The AND-gate 32 is blocked via the inverting output of the multivibrator 37 and thus positive potential is also applied to the other terminal of the switching element 20 via the inverting amplifier 33, said switching element 20 then releasing and interrupting the motor circuit. The monostable multivibrator 37 has a cycle time of about one minute. After expiration of this time the switching condition at the output of said monostable multivibrator 37 changes and the monoflop 36 is triggered again via the AND-gate 32 and the dynamic input 38 of the OR-gate 35. After expiration of the cycle time of said monoflop 36 the multivibrator 37 is again set and this operation is continuously repeated as long as one of the operating switches 23 or 24 is actuated or the limit switch 14 switches through the positive potential.
The following comments relate to operating conditions. The pulse operation of the circuit is effected by the dynamic feedback of the multivibrator output signal to the monoflop, the latter being responsive to retriggering. But this feedback is only extant if one of the operating switches 23 or 24 is actuated or if the wiper motor has not yet reached the position corresponding to the wiper blade parking position. If the wiper motor is in other than the parking position and the operating switches are switched off, this pulse operation is maintained in order to permit the wipers to automatically return to their parking position, when the cause of stalling or overload is eliminated.
If the operating switches 23 and 24 are switched off and the wiper motor already occupies its parking position, the feedback is prevented, so that an unnecessary pulse operation of the switching element 20 is avoided. If the wiper motor is blocked in the parking position, no speed-dependent pulses can be released. Nevertheless a trigger pulse for the monoflop 36 is released via the OR-gate 31, the AND-gate 32 and the OR-gate 35, when either operating switch 23 or 24 is switched on. Thereby it is ensured that the motor is also periodically pulsed when the motor is blocked in the parking position. Still further, it must be ensured that the multivibrator 37 is reset when both operating switches 23 and 24 are switched off so that readiness for service can be achieved within a short time. This can be reached for instance via the lead 39 from the output of the OR-gate 31 via which the voltage supply for the multivibrator 37 is switched. Alternatively it would also be possible to energize the multivibrator 37 via a separate reset input.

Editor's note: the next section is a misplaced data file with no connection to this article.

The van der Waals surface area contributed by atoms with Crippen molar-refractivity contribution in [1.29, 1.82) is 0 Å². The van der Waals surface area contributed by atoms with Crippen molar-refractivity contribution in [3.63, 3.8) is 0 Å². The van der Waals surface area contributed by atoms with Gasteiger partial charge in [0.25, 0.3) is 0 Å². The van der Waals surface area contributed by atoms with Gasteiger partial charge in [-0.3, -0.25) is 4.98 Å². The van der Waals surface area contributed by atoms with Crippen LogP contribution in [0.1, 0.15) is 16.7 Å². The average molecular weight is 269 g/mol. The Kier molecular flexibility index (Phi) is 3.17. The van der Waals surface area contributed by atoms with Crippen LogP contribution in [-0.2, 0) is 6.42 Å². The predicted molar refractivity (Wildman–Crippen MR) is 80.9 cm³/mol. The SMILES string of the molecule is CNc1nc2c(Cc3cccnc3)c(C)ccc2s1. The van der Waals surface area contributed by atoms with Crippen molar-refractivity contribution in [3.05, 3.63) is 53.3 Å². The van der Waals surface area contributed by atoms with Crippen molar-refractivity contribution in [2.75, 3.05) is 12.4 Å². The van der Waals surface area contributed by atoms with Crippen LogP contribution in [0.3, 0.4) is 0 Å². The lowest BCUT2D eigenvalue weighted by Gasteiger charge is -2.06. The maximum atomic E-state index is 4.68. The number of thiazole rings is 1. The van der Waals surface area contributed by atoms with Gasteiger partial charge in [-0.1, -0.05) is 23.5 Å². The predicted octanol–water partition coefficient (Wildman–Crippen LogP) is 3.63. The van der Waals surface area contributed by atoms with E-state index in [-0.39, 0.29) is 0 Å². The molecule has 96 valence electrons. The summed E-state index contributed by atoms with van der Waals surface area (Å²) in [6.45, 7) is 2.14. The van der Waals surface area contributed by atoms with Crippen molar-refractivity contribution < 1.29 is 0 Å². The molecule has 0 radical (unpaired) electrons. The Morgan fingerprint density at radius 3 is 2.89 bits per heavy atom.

FIG. 2a shows the voltage applied to the switching element 20. As long as the speed-dependent pulses are appearing at the output 17 of the limit switch 14 according to FIG. 2b the switching element remains connected through. According to FIG. 2c the inverting output of the multivibrator carries positive potential. The wiper motor is assumed to be blocked at the time t1, so that speed-dependent pulses according to FIG. 2b are no longer generated. The multivibrator 37 is changed over after expiration of the cycle time T1 of the monoflop 36, the initial voltage of which is shown in FIG. 2c. Thus for the cycle time T2 of said multivibrator 37 the switching element 20 is energized. Thereafter the wiper motor is again connected to the source voltage 2 for the time T1. At the time t2 the trouble is assumed to be eliminated and the speed-dependent pulses are triggering the monoflop 36 before expiration of its natural cycle time, and the wiper motor remains continuously connected to the voltage source.
In the embodiment according to FIG. 1 the time interval of the speed-dependent pulses is compared to a reference signal, namely the natural cycle time of the monoflop 36. At the output of the multivibrator 37 a switching signal is derived as a result of this comparison which serves to control the switching element 20. The speed-dependent pulses produced by conventional limit switch 14 produce only one pulse during each wiping cycle. By correspondingly adjusting the cycle time of the monoflop 36 a switching signal can be generated only for the motor idle condition.
The embodiment according to FIG. 3 differs from the circuit arrangement already described in a way that between the output of the monostable multivibrator 37 and the one input of the AND-gate 32 a further OR-gate 40 is inserted in the loop. The other input of 40 is directly energized by the limit switch 14. In this version the cycle time of the monoflop 36 is smaller, so that a switching signal is already released, when the wiper motor speed falls below a particular value. But via the OR-gate 40 it is ensured now that the overloaded motor is only definitely switched off in the parking position of the wipers. As long as the wipers are in other than the parking position, positive potential is switched on an input of the OR-gate 40 via the limit switch 14, so that the AND-gate 32 remains connected through as well, assuming that one of the operating switches 23 or 24 is closed.